The Sebi on 12 April imposed a fine of ₹25 crore on Yes Bank in the AT1 bonds misselling case
It also fined former head of the bank’s private wealth management team Vivek Kanwar ₹1 crore and two other former executives, Ashish Nasa and Jasjit Singh Banga, ₹50 lakh each
India’s state-owned lenders are seemingly insulated from charges of misselling additional tier I (AT1) bonds or perpetual bonds, recently made against a private lender, as investments in such instruments are easier to come by for these banks, said experts.
The Securities and Exchange Board of India (Sebi) on 12 April imposed a fine of ₹25 crore on Yes Bank in the AT1 bonds misselling case. It also fined former head of the bank’s private wealth management team Vivek Kanwar ₹1 crore and two other former executives, Ashish Nasa and Jasjit Singh Banga, ₹50 lakh each.
Backed by the sovereign, it is much easier for public sector banks to find investors for AT1 bonds as the chance of a sudden drop in regulatory capital and a resultant writedown is highly unlikely, industry experts said. AT1 bonds have a clause that allows the issuer to stop paying the investor whn capital falls below a certain level. This clause was used in the case of Yes Bank last year to write down bonds of ₹8,415 crore.
“What we saw in the Yes Bank case is that executives were pushed by the top management to missell these bonds to smaller investors, luring them with the promise of high returns," said a banking analyst, one of the experts mentioned above, on condition of anonymity.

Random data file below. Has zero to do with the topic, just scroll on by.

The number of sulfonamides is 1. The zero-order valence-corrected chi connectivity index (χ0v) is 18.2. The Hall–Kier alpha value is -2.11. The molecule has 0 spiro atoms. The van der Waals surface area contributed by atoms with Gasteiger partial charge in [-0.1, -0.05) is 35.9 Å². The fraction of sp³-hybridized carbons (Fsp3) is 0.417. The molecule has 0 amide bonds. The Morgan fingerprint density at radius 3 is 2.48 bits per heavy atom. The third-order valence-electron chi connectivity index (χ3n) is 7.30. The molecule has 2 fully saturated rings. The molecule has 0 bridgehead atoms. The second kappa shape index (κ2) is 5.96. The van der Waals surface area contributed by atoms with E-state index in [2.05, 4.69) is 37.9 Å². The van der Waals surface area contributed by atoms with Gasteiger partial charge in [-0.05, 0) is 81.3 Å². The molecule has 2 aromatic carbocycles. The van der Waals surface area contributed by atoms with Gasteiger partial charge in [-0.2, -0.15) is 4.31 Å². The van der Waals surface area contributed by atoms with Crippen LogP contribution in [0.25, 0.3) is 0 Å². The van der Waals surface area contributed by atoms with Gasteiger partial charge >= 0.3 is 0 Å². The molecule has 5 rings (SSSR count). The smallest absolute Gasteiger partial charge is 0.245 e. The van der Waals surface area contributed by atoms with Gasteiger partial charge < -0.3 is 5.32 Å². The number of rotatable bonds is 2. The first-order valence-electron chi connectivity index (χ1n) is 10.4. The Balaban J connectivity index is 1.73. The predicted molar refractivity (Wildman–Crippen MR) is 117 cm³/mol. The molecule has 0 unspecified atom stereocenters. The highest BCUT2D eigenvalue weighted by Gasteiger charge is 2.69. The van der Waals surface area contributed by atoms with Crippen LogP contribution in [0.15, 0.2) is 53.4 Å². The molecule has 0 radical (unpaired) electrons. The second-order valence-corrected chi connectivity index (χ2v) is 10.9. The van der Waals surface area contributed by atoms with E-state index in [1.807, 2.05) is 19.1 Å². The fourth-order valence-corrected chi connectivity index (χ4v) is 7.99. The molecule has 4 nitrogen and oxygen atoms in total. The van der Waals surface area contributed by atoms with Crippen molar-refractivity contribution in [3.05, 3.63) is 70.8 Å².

The total stock of AT1 bonds outstanding is ₹1.03 trillion as on 28 February, of which 70% is issued by state-owned banks, rating agency ICRA estimated. Among private banks that have used this route are Axis Bank, HDFC Bank, ICICI Bank, and IndusInd Bank. State-owned banks have been large issuers of AT1 bonds with issuances of ₹95,975 crore during FY15-21, while the issuances for private banks stood at ₹39,315 crore in the same period, as per ICRA. SBI alone has issued such bonds of ₹33,932 crore in the same period.
Sebi also found that Yes Bank had misrepresented the product as a ‘Super FD’ and ‘as safe as an FD’. The term sheet was not shared with many investors and no confirmation was taken from customers on their understanding of the product’s features and the risks associated with the bond.
“Only some private lenders with good capital position are able to issue AT1 bonds. It is easier for public sector banks to do it as the market knows that the Centre will keep infusing capital one way or the other," said the fixed income head of an institution, the second expert quoted above.
Perpetual bonds, though riskier, pay higher interest than bank deposits. SBI issued AT1 bonds in September last year at 7.74%, while the bank paid 5.4% to depositors under the five-to-10-year tenor. However, according to Sebi regulations, banks can sell these bonds only to qualified institutional buyers (QIB) with a minimum lot size of ₹1 crore.
Meanwhile, HDFC Bank plans to raise up to ₹50,000 crore through debt instruments, including perpetual bonds. It had last issued AT1 bonds in FY18, raising ₹8,000 crore. The bonds have a call option after five years, in FY23, and the new fundraise could be used to replace existing perpetual bonds, said the second expert mentioned above.
Subscribe to Mint Newsletters
* Enter a valid email
* Thank you for subscribing to our newsletter.
Never miss a story! Stay connected and informed with Mint.
our App Now!!